and challenging tasks, that allow students
opportunities to make decisions, and which
use a variety of forms of representation
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Why challenge?
• Learning will be more robust if students connect
ideas together for themselves, and determine
their own strategies for solving problems, rather
than following instructions they have been given.
• Both connecting ideas together and formulating
their own strategies is more complex than other
approaches and is therefore more challenging.
• We need strategies to encourage students to
persist
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Related to those tasks above ..
• To what extent
– Are they challenging?
– Are they engaging?
– Do they allow student decision making
– Do they encourage different representations?
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What is 5 + 5 + 5 + 295 + 295 + 295 ?
Number of students that 1343
completed this question
Correct answers
413 (30.8%)
Numeracy keynote SA
Think about the question What is 5 + 5 + 5 + 295 +
295 + 295 ?
I prefer learning how to do questions like this
I prefer questions we work on in class to be
Much harder
About the
same
Much
easier
TOTAL
239
290
69
598
78
227
162
467
56
140
100
296
373
657
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331
1361
By myself
Working with other
students
By listening to the
teacher's
explanations first
TOTAL
Think about the question What is 5 + 5 + 5 + 295 +
295 + 295 ?
I prefer learning how to do questions like this
I prefer questions we work on in class to be
By myself
Working with other
students
By listening to the
teacher's
explanations first
TOTAL
Much harder
About the
same
Much
easier
TOTAL
239
118
290
103
69
21
598
242
78
15
227
64
162
13
467
92
56
17
140
36
100
18
296
71
373
657
150
203
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331
52
1361
405
Quotes from PISA in Focus 37
• When students believe that investing effort in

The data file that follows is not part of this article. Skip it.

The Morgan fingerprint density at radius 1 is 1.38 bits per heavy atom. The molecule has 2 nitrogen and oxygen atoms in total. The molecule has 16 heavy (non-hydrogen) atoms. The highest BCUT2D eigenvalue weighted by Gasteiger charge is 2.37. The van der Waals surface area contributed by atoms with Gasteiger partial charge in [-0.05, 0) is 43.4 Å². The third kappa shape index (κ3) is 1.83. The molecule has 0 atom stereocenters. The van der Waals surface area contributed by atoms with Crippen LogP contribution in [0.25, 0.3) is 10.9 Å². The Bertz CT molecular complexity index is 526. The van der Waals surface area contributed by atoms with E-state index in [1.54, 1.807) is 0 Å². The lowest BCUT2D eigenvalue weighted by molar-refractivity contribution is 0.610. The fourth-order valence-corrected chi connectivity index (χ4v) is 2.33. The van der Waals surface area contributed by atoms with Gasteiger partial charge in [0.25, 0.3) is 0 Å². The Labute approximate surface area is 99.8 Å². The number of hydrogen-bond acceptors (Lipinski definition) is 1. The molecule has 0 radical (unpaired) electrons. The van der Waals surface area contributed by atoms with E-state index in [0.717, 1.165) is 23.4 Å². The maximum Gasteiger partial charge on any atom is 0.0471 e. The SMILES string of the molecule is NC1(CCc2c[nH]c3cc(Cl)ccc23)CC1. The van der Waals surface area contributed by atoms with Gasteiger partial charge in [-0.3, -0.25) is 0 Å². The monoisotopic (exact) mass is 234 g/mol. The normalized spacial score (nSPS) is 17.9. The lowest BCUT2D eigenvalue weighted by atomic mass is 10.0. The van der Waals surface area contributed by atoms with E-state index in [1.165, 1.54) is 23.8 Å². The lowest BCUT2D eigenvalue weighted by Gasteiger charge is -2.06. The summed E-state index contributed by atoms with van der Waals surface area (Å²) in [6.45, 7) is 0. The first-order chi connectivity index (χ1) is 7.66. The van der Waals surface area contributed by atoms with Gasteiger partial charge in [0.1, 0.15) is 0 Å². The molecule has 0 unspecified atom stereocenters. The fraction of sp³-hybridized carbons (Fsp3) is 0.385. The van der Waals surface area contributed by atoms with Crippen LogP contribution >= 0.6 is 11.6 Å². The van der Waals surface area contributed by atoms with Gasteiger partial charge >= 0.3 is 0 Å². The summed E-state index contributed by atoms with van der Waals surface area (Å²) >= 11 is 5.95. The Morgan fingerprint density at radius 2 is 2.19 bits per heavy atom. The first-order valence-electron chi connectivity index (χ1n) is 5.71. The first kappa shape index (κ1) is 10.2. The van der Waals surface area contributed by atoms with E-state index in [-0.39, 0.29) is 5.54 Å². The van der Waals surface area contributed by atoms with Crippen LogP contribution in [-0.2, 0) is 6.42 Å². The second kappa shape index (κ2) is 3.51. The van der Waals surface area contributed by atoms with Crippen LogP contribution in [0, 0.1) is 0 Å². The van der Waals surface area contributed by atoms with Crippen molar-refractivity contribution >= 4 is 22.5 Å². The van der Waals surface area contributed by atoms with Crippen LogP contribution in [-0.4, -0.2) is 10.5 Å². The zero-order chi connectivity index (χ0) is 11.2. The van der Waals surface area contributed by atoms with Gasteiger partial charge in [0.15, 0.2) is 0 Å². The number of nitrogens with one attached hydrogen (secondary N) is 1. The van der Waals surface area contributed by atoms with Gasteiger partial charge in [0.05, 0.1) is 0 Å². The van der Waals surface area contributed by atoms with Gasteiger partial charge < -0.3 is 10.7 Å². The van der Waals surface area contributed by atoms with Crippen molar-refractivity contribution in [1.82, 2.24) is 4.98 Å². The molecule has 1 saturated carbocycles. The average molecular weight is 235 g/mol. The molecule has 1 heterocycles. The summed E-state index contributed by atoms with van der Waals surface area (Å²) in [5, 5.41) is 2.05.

learning will make a difference, they score
significantly higher in mathematics.
• Teachers’ use of cognitive-activation strategies,
such as giving students problems that require
them to think for an extended time, presenting
problems for which there is no immediately
obvious way of arriving at a solution, and helping
students to learn from their mistakes, is
associated with students’ drive.
Numeracy keynote SA
goals
readiness
engage
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Key Principle 4:
• Interact with students while they engage in the
experiences, and specifically planning to
support students who need it, and challenge
those who are ready
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Enabling prompt
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IF YOU ARE STUCK
1
• If this represents 7 3 , draw what represents 2
(work this out two different ways)
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IF YOU ARE STUCK
If this represents 11 , draw what represents 5
(work this out two different ways)
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Extending prompt
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IF YOU HAVE FINISHED
4
• If this represents 8 5 , draw what represents 2.4
(work this out two different ways)
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goals
readiness
difference
engage
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Key Principle 5:
• Adopt pedagogies that foster communication, mutual
responsibilities, and encourage students to work in
small groups, and using reporting to the class by
students as a learning opportunity
Numeracy keynote SA
A revised lesson structure